Legalize It: MLB’s Easy Answer to Growing ‘Sticky Stuff’ Cheating Scandal

Bleacher Report

For the second time in as many offseasons, a cheating scandal threatens to engulf Major League Baseball.

Last week, Mike DiGiovanna of the Los Angeles Times reported on the latest developments in Brian "Bubba" Harkins' lawsuit against MLB and the Los Angeles Angels, who fired him as their visiting clubhouse manager last March.

Harkins says that the Angels made him a "public scapegoat" as part of last year's MLB-mandated crackdown on pitchers doctoring baseballs with foreign substances—such as the blend of rosin and pine tar known as "Go Go Juice" that Harkins was known to provide.

To help his case, Harkins submitted a January 2019 text from then-Houston Astros ace Gerrit Cole asking to "help me out with this sticky situation." Harkins also says that MLB has evidence that implicates Justin Verlander, Max Scherzer, Felix Hernandez, Corey Kluber and Adam Wainwright.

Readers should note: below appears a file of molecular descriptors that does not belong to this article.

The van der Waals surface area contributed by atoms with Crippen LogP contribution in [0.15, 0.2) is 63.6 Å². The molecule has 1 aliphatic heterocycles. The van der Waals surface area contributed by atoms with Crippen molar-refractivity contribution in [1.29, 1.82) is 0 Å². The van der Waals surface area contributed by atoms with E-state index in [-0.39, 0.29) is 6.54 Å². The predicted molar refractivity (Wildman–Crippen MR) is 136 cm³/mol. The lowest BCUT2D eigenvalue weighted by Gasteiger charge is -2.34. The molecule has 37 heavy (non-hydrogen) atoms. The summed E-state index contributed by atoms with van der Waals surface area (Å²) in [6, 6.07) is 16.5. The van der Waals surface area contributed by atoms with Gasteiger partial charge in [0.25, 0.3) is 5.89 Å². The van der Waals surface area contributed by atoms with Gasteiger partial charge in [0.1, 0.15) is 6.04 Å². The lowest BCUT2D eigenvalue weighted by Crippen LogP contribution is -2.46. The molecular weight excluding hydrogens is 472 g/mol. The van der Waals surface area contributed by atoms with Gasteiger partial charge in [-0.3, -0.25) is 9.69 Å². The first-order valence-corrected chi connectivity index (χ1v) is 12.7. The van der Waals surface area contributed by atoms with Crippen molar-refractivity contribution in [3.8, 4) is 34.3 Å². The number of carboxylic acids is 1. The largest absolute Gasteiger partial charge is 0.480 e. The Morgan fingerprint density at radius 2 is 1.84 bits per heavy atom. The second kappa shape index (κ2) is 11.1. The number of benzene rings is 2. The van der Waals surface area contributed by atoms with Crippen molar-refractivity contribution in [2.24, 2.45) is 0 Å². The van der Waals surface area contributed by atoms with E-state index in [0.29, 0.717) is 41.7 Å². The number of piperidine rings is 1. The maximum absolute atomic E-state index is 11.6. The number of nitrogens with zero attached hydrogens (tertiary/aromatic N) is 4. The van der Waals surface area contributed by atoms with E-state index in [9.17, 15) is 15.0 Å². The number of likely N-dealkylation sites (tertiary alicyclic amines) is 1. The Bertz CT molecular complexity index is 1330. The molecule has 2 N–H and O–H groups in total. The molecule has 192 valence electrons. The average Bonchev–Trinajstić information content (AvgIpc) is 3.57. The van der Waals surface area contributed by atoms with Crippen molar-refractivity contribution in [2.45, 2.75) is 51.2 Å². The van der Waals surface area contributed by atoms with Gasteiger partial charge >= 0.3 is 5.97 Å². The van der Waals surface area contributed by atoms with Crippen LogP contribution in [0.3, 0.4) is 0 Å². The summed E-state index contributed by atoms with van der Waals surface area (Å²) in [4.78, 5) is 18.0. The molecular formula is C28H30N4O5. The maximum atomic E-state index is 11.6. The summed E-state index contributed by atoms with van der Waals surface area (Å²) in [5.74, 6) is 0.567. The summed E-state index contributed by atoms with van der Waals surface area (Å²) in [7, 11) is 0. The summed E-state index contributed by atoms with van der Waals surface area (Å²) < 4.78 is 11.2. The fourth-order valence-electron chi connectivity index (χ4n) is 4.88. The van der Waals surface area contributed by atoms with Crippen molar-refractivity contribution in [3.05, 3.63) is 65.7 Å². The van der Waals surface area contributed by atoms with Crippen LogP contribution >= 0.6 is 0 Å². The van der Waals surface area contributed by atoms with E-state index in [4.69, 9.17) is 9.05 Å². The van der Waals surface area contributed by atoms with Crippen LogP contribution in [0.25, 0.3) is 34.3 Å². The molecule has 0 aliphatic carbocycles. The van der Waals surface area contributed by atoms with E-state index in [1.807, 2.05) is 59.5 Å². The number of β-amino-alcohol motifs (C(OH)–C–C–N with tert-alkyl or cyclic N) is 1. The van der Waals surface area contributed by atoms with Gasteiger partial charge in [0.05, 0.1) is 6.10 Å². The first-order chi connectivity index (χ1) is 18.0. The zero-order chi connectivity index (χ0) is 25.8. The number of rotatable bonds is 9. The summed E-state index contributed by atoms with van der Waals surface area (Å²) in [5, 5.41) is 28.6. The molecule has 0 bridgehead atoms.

All of this is coming out only one year after news of the Houston Astros' electronic sign-stealing scheme embarrassed MLB. The thought of one scandal following so closely on the heels of another—with a pandemic-shortened season in the middle, no less—must have some in the league office cringing.

But instead, what if the league just shrugged?


A New Spin on an Age-Old Controversy

The actual rules governing what pitchers can and can't do to the baseball are longwinded and yet, as MLB's glossary makes clear, also simple: "No player is permitted to intentionally damage, deface or discolor the baseball by rubbing it with any type of foreign item or substance, including dirt or saliva."

While these rules mainly exist to prevent spitballs or scuffed balls—which have long been known to have unnatural movement—there's traditionally been a gray area concerning the use of sticky stuff to get a grip.

Take what happened with then-New York Yankees ace Michael Pineda in 2014. The Boston Red Sox called him out for pitching with pine tar during an early-season game, but only because he wasn't being subtle enough about it after he had also less-than-subtly used the stuff in a previous contest.

#baseball, #professional

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